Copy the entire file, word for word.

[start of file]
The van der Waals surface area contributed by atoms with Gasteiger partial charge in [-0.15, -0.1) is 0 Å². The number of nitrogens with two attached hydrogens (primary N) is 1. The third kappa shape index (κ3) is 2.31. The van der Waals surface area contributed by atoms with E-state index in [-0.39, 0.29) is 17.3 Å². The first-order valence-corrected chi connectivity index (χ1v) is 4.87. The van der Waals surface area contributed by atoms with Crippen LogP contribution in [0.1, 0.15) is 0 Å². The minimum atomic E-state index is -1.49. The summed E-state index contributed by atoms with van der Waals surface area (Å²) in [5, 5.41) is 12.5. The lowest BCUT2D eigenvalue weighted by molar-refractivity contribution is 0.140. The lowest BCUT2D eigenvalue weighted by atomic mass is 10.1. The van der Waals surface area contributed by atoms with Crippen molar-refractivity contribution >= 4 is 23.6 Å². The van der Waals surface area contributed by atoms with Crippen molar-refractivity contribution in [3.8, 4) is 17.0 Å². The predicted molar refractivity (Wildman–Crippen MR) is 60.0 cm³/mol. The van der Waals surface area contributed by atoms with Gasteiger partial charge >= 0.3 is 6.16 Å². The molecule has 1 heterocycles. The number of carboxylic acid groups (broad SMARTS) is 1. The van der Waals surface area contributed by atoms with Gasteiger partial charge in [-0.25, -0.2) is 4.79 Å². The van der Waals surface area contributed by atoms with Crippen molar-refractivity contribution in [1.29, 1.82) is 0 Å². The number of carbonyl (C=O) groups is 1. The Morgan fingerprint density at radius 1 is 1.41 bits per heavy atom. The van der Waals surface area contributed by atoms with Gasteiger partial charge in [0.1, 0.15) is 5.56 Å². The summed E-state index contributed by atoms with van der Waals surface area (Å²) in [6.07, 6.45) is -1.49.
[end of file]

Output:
The van der Waals surface area contributed by atoms with Gasteiger partial charge in [-0.15, -0.1) is 0 Å². The number of nitrogens with two attached hydrogens (primary N) is 1. The third kappa shape index (κ3) is 2.31. The van der Waals surface area contributed by atoms with E-state index in [-0.39, 0.29) is 17.3 Å². The first-order valence-corrected chi connectivity index (χ1v) is 4.87. The van der Waals surface area contributed by atoms with Crippen LogP contribution in [0.1, 0.15) is 0 Å². The minimum atomic E-state index is -1.49. The summed E-state index contributed by atoms with van der Waals surface area (Å²) in [5, 5.41) is 12.5. The lowest BCUT2D eigenvalue weighted by molar-refractivity contribution is 0.140. The lowest BCUT2D eigenvalue weighted by atomic mass is 10.1. The van der Waals surface area contributed by atoms with Crippen molar-refractivity contribution >= 4 is 23.6 Å². The van der Waals surface area contributed by atoms with Crippen molar-refractivity contribution in [3.8, 4) is 17.0 Å². The predicted molar refractivity (Wildman–Crippen MR) is 60.0 cm³/mol. The van der Waals surface area contributed by atoms with Gasteiger partial charge >= 0.3 is 6.16 Å². The molecule has 1 heterocycles. The number of carboxylic acid groups (broad SMARTS) is 1. The van der Waals surface area contributed by atoms with Gasteiger partial charge in [-0.25, -0.2) is 4.79 Å². The van der Waals surface area contributed by atoms with Crippen molar-refractivity contribution in [1.29, 1.82) is 0 Å². The number of carbonyl (C=O) groups is 1. The Morgan fingerprint density at radius 1 is 1.41 bits per heavy atom. The van der Waals surface area contributed by atoms with Gasteiger partial charge in [0.1, 0.15) is 5.56 Å². The summed E-state index contributed by atoms with van der Waals surface area (Å²) in [6.07, 6.45) is -1.49.